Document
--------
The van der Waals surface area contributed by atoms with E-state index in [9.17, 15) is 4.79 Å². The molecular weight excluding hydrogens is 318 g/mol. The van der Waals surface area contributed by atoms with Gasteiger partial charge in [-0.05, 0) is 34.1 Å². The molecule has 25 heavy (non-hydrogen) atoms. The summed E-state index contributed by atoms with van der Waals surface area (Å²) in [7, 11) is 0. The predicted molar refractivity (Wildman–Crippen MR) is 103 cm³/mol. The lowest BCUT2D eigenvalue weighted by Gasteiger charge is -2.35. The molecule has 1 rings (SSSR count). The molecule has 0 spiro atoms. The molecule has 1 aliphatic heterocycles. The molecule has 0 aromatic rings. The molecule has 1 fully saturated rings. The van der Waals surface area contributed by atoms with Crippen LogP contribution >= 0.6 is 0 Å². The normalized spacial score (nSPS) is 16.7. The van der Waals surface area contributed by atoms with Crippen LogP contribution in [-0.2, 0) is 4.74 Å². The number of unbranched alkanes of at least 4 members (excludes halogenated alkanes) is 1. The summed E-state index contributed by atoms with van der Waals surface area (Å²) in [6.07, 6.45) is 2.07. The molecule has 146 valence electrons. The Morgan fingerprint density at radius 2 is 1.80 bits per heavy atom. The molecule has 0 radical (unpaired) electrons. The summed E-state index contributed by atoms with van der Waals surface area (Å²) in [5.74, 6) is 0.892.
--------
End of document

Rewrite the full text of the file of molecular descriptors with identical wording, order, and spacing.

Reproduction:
The van der Waals surface area contributed by atoms with E-state index in [9.17, 15) is 4.79 Å². The molecular weight excluding hydrogens is 318 g/mol. The van der Waals surface area contributed by atoms with Gasteiger partial charge in [-0.05, 0) is 34.1 Å². The molecule has 25 heavy (non-hydrogen) atoms. The summed E-state index contributed by atoms with van der Waals surface area (Å²) in [7, 11) is 0. The predicted molar refractivity (Wildman–Crippen MR) is 103 cm³/mol. The lowest BCUT2D eigenvalue weighted by Gasteiger charge is -2.35. The molecule has 1 rings (SSSR count). The molecule has 0 spiro atoms. The molecule has 1 aliphatic heterocycles. The molecule has 0 aromatic rings. The molecule has 1 fully saturated rings. The van der Waals surface area contributed by atoms with Crippen LogP contribution >= 0.6 is 0 Å². The normalized spacial score (nSPS) is 16.7. The van der Waals surface area contributed by atoms with Crippen LogP contribution in [-0.2, 0) is 4.74 Å². The number of unbranched alkanes of at least 4 members (excludes halogenated alkanes) is 1. The summed E-state index contributed by atoms with van der Waals surface area (Å²) in [6.07, 6.45) is 2.07. The molecule has 146 valence electrons. The Morgan fingerprint density at radius 2 is 1.80 bits per heavy atom. The molecule has 0 radical (unpaired) electrons. The summed E-state index contributed by atoms with van der Waals surface area (Å²) in [5.74, 6) is 0.892.